Introduction to Nancy

02 maart 2022 om 10:00 by ParTech Media - Post a comment

Let’s begin this post with a simple example. Whenever you go to purchase a car, you will find the dealer to be selling it with some stock parts. Now, if you wish to make any modifications to the car, such as replacing the existing sound system, you can also do so aftermarket.

On similar lines, we develop applications using certain programming languages and frameworks. In case we want to change certain areas of it with different ones, then is it totally possible. For instance, ASP.Net framework applications are usually considered slightly heavy to handle. To address this, we have a lightweight open-source framework called Nancy. Let us see everything about Nancy in this blog.

Table of contents

  1. Introduction to Nancy framework
  2. Hands-on with Nancy framework
  3. Conclusion

Introduction to Nancy framework

Nancy is a lightweight, powerful, open-source, and simple web framework designed to handle HTTP-based web requests like GET, PUT, POST, DELETE, etc. Nancy can be consumed in ASP. NET-based applications by installing them from the NuGet package manager. Nancy has an in-built TinyIoC, which resolves the dependencies automatically. It provides the ability to develop applications with fewer lines of code and fewer lines of configuration. And, it has an in-built testing framework that can be used to test end to end (request to response cycle).

Hands-on with Nancy framework

In this section, we are going to try using Nancy in an ASP.Net-based application. We are going to create a Nancy-based API service as well as a website.

First, let us build the Web API.

Create an ASP.Net Core-based web API project with .Net 5 as the framework and provide a valid name to the project.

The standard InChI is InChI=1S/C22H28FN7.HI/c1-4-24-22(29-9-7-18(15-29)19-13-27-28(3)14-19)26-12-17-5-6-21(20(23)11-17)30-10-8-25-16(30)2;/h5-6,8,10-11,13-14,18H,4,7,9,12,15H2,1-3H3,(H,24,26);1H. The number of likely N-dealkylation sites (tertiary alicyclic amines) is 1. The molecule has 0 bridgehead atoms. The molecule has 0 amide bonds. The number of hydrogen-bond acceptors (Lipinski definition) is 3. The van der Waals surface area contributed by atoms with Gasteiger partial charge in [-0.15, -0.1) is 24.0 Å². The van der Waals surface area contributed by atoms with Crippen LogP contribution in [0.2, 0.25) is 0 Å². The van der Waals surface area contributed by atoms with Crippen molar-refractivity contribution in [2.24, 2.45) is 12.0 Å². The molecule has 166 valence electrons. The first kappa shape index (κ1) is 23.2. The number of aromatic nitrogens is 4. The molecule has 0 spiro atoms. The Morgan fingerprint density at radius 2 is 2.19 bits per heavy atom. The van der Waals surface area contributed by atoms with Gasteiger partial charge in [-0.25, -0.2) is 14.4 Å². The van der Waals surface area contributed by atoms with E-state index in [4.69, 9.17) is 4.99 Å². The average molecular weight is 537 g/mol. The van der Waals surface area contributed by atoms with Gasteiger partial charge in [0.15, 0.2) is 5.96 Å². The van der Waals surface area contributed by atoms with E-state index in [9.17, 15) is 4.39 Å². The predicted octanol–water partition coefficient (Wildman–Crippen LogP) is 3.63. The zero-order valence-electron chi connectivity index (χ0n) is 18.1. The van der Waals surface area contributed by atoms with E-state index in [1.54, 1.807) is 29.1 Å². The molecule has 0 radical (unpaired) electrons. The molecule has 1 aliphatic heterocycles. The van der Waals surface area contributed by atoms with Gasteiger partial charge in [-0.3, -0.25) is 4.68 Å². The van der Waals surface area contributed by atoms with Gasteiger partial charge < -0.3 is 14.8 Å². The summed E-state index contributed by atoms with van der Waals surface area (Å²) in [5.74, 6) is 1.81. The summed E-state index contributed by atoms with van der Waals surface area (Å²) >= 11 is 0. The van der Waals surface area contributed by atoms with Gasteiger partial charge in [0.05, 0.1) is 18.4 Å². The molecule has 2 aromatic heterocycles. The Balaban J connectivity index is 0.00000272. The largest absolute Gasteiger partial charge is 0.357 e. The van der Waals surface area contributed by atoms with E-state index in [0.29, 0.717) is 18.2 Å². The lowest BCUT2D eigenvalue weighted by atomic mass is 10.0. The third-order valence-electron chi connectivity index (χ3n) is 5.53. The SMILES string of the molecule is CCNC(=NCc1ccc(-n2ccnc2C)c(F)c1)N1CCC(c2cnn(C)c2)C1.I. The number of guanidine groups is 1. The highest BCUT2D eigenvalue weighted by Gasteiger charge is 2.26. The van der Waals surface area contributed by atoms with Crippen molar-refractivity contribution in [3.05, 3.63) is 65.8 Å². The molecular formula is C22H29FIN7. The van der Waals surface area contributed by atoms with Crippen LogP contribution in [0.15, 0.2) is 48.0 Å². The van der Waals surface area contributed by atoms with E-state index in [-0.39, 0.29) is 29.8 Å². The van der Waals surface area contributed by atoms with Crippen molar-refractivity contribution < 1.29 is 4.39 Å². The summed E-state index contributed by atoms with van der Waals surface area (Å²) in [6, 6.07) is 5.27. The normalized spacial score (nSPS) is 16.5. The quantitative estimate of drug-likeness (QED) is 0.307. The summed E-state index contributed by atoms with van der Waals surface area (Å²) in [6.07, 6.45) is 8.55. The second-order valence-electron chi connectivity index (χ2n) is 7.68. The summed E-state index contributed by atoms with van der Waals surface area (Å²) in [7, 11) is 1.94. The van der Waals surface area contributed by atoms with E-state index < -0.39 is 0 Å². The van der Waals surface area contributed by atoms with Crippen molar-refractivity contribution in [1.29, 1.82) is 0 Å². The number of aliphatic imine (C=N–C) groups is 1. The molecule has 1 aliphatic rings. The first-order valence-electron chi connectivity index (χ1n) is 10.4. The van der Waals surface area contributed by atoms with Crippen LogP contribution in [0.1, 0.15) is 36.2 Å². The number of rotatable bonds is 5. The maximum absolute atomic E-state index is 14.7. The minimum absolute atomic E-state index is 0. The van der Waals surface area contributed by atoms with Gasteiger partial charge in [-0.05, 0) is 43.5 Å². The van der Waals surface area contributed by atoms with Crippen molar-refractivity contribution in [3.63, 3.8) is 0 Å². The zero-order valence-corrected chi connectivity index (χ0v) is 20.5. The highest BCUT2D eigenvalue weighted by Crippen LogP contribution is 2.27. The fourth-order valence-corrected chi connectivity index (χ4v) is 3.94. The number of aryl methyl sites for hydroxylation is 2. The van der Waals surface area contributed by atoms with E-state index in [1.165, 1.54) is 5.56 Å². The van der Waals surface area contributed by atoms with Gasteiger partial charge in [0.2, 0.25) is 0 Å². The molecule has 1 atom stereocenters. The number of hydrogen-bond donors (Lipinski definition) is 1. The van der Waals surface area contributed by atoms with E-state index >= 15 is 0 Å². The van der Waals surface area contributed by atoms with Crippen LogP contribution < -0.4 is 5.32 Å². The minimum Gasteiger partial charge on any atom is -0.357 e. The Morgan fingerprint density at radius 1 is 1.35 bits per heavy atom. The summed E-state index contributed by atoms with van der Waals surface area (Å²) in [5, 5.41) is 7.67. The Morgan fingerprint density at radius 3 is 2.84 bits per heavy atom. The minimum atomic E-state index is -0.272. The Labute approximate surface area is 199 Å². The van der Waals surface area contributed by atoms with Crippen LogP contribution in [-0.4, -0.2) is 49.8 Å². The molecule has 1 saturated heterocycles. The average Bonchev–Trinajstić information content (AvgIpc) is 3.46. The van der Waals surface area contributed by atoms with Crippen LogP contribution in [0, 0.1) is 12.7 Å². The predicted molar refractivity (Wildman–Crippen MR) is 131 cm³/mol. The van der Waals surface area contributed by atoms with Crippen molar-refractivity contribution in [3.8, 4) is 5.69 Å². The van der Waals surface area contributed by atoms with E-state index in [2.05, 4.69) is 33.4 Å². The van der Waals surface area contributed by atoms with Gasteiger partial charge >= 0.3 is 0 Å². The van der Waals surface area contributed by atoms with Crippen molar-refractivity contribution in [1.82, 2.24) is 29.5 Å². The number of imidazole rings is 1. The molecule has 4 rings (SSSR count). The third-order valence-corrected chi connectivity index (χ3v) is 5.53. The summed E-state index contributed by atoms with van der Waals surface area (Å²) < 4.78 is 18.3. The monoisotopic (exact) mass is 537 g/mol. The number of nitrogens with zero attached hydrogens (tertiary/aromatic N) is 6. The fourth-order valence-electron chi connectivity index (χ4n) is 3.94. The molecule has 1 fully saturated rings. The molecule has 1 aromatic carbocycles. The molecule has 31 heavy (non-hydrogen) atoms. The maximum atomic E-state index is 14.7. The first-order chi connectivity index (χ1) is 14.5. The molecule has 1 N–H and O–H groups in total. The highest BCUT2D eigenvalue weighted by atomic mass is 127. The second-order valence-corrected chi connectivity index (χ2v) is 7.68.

Once created, the predefined template of the project looks like below.

The next step is to install the required packages. Install the below packages from the NuGet Package Manager (Right-click the project and choose Manage NuGet Packages).

  1. Nancy
  1. Microsoft.AspNetCore.Owin

Once installed, go to Startup.cs file and add the below changes in Configure method right at the top.

app.UseOwin(x => x.UseNancy());

The next step is to create a separate Module/Controller for Nancy. To do that, right-click on the Controllers folder and click Add -> Controller. Now select the MVC empty controller and add the below lines of code inside it.

public class NancyController : NancyModule
​    public NancyController()
​    {
​      Get("v1/gettingstarted/{name}", args =>
​      {
​        string name =;
​        var response = $"Hello {name} !, Welcome to PARTECH.";
​        return response;
​      });
​    }

The above code holds a GET method that returns the name provided in the query string.

To test the changes, run the solution. By default, the application opens the swagger. To test it, it can be done either using the browser or by using tools like Postman. Here, we will be testing it using the browser. Open a new tab and enter the below URL (the portal number might change).